The Briard is a very ancient breed of dog that has its roots in France and has been mentioned in several books and work of arts since the 14th century.
They were greatly used by early settlers as working dogs and to protect herds of sheep from predators (wolves) and poachers.
Legend has it that a Briard, together with Robert Macaire, tried to avenge its owner’s murder (Aubry of Montdidier) in a judicial court.
Some famous people who are said to have owned Briards include Charlemagne, Napoleon, Thomas Jefferson, and Lafayette.
The first known standard for the Briard was documented by a certain dog breeder’s club during the year 1897. In 1909, a French society called Les Amis du Briard was founded.
The said group was disbanded in the course of World War II but reformed again in 1923. Two years later, they established a more accurate standard for the Briard. The Briard Club of America (1928) adopted this standard with slight modification.
Traits and Behavior
Bright, alert, friendly, and generally an obedient companion, the Briard is among the most loved pet dog in Europe, and probably throughout the world. The Briard learns quickly and is eager to please his owner, thus it is easy to train.
These dogs are also excellent watchdogs. They tend to be very protective of their home and family.
Briards like to work. They are naturally wary of strangers and unfamiliar animals, but once they are introduced to each other, it won’t take long for them to become instant friends.
Generally, they are good and outgoing towards children, their fellow dogs, and as well as other pets.
One important thing to always remember is that if you allow these dogs to assume that they are above you, various behavioral issues might arise.
These includes (but not limited to): separation anxiety, obsessive barking, aggressiveness, stubbornness, and aloofness.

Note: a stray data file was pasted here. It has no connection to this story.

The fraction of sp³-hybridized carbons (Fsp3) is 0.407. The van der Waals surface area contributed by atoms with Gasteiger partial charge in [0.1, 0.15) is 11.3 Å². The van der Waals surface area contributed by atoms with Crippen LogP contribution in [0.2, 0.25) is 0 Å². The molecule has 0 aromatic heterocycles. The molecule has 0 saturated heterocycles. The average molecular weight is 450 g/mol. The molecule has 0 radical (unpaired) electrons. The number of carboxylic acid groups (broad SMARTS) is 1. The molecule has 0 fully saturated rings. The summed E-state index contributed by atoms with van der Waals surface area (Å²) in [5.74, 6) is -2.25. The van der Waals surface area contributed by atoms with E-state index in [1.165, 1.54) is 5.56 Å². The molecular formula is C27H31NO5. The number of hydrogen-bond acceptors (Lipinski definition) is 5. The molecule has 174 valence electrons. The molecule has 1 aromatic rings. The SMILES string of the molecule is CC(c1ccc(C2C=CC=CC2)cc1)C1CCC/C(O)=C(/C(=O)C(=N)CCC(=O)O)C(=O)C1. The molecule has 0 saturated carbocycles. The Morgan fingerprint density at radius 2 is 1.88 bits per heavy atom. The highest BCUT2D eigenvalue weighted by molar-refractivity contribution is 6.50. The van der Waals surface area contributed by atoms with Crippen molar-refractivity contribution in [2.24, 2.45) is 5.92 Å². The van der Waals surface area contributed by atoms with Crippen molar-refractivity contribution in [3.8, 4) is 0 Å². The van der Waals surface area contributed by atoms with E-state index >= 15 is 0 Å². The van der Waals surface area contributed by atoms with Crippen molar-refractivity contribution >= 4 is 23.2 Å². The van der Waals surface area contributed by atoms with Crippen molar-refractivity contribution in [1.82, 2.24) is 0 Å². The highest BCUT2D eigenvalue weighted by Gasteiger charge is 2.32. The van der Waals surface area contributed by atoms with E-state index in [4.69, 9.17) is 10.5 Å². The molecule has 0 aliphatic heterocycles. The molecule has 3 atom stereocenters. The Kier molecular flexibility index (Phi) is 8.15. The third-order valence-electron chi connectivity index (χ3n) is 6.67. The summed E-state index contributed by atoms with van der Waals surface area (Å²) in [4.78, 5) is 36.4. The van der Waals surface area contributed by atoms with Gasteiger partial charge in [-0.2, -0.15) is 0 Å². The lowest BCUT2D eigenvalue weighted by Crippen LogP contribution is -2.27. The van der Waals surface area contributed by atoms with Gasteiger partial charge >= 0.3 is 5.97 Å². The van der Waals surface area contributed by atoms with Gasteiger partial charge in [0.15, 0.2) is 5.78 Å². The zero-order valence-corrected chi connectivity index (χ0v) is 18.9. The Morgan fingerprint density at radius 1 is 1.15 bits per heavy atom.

Without keeping their minds busy and activated, they can become hyperactive which people will surely find very annoying.
Pet Care and Diseases
The Briard is generally a healthy breed. However, some rare health concerns have been reported to several dogs of this same breed:
- Central progressive retinal atrophy
- Elbow dysplasia
- Hip dysplasia
- Progressive retinal atrophy
- Skin and allergy problems
- Stationary night blindness
- Von Willebrand’s disease
Health testing should be performed by all responsible breeders and anyone purchasing a puppy should be aware of the genetic problems which have been found in some individuals of this particular breed.
Pay close attention to the eyes and tear ducts. Some are allergic to fleas. The thick, coat is easy to maintain.
Using a soft bristle brush, comb or brush it twice every week or once daily when it is shedding.
The Briard is energetic and very active indoors, so it needs a good workout every day.
Also, aside from exercise, this breed needs a proper diet to maintain overall well being since it tends to become overweight so easily.
The extent of the workout depends on the size of the dog.
With the Briards, a good jog or long walk is enough. Actually, for most dogs, vigorous games and activities will do okay as long as the dog does it regularly, provided with enough rest.
The Briard is a large and strong herding dog. These dogs typically stand around 58-69 cm (22-27 inches) at the shoulders and weigh approximately 25-40 kg. Ear cropping is common in the breed.
However, more and more breeders are starting to leave the ears in their natural state ever since such a procedure become illegal in most European countries, including its native France.
The feet are large, compact and round. The nails are black.
All over its body, the undercoat is fine and tight while the outer coat appears dry and coarse, flat in long curls.
Adult Briard’s coat on the shoulders could grow up to 6 inches (16 cm) or more. Their eyebrows are long.
The wide muzzle has a long moustache and beard too. The coat comes in various colors except for white. The Briard can be black and in different shades of tawny and gray.
The breed is expected to live for 10-12 years. A litter may consist of 8-10 puppies. It is also known as the Berger de Brie or Berger Briard.
Visit these dog club websites dedicated to Briards. Click this link: